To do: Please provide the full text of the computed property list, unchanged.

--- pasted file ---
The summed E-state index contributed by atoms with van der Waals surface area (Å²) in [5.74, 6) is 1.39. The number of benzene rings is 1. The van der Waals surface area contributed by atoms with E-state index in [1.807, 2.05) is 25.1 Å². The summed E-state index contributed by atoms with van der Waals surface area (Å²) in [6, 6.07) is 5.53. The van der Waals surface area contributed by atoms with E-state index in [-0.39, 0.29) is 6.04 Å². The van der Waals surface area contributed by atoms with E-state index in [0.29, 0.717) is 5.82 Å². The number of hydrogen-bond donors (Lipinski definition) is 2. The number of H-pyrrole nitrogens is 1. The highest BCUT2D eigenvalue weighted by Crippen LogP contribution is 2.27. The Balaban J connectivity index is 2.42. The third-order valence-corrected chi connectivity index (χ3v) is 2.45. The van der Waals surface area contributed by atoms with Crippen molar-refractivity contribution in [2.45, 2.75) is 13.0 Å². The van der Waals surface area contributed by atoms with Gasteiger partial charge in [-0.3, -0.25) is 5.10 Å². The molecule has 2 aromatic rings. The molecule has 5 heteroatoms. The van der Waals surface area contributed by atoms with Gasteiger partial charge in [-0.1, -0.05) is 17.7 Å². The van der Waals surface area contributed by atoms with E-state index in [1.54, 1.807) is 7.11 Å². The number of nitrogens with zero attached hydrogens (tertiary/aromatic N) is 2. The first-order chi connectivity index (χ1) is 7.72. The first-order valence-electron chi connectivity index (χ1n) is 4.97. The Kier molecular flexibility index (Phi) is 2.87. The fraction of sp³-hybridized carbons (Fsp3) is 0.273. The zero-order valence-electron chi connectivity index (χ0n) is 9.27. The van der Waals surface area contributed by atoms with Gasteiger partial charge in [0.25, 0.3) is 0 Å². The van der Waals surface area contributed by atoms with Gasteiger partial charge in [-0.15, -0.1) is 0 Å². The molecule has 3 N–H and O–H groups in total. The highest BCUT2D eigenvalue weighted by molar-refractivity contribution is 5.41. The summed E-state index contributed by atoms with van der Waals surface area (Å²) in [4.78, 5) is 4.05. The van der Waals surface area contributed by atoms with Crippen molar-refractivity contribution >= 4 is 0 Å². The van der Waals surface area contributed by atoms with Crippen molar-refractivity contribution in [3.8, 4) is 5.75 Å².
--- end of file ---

The summed E-state index contributed by atoms with van der Waals surface area (Å²) in [5.74, 6) is 1.39. The number of benzene rings is 1. The van der Waals surface area contributed by atoms with E-state index in [1.807, 2.05) is 25.1 Å². The summed E-state index contributed by atoms with van der Waals surface area (Å²) in [6, 6.07) is 5.53. The van der Waals surface area contributed by atoms with E-state index in [-0.39, 0.29) is 6.04 Å². The van der Waals surface area contributed by atoms with E-state index in [0.29, 0.717) is 5.82 Å². The number of hydrogen-bond donors (Lipinski definition) is 2. The number of H-pyrrole nitrogens is 1. The highest BCUT2D eigenvalue weighted by Crippen LogP contribution is 2.27. The Balaban J connectivity index is 2.42. The third-order valence-corrected chi connectivity index (χ3v) is 2.45. The van der Waals surface area contributed by atoms with Crippen molar-refractivity contribution in [2.45, 2.75) is 13.0 Å². The van der Waals surface area contributed by atoms with Gasteiger partial charge in [-0.3, -0.25) is 5.10 Å². The molecule has 2 aromatic rings. The molecule has 5 heteroatoms. The van der Waals surface area contributed by atoms with Gasteiger partial charge in [-0.1, -0.05) is 17.7 Å². The van der Waals surface area contributed by atoms with E-state index in [1.54, 1.807) is 7.11 Å². The number of nitrogens with zero attached hydrogens (tertiary/aromatic N) is 2. The first-order chi connectivity index (χ1) is 7.72. The first-order valence-electron chi connectivity index (χ1n) is 4.97. The Kier molecular flexibility index (Phi) is 2.87. The fraction of sp³-hybridized carbons (Fsp3) is 0.273. The zero-order valence-electron chi connectivity index (χ0n) is 9.27. The van der Waals surface area contributed by atoms with Gasteiger partial charge in [0.25, 0.3) is 0 Å². The van der Waals surface area contributed by atoms with Gasteiger partial charge in [-0.15, -0.1) is 0 Å². The molecule has 3 N–H and O–H groups in total. The highest BCUT2D eigenvalue weighted by molar-refractivity contribution is 5.41. The summed E-state index contributed by atoms with van der Waals surface area (Å²) in [4.78, 5) is 4.05. The van der Waals surface area contributed by atoms with Crippen molar-refractivity contribution >= 4 is 0 Å². The van der Waals surface area contributed by atoms with Crippen molar-refractivity contribution in [3.8, 4) is 5.75 Å².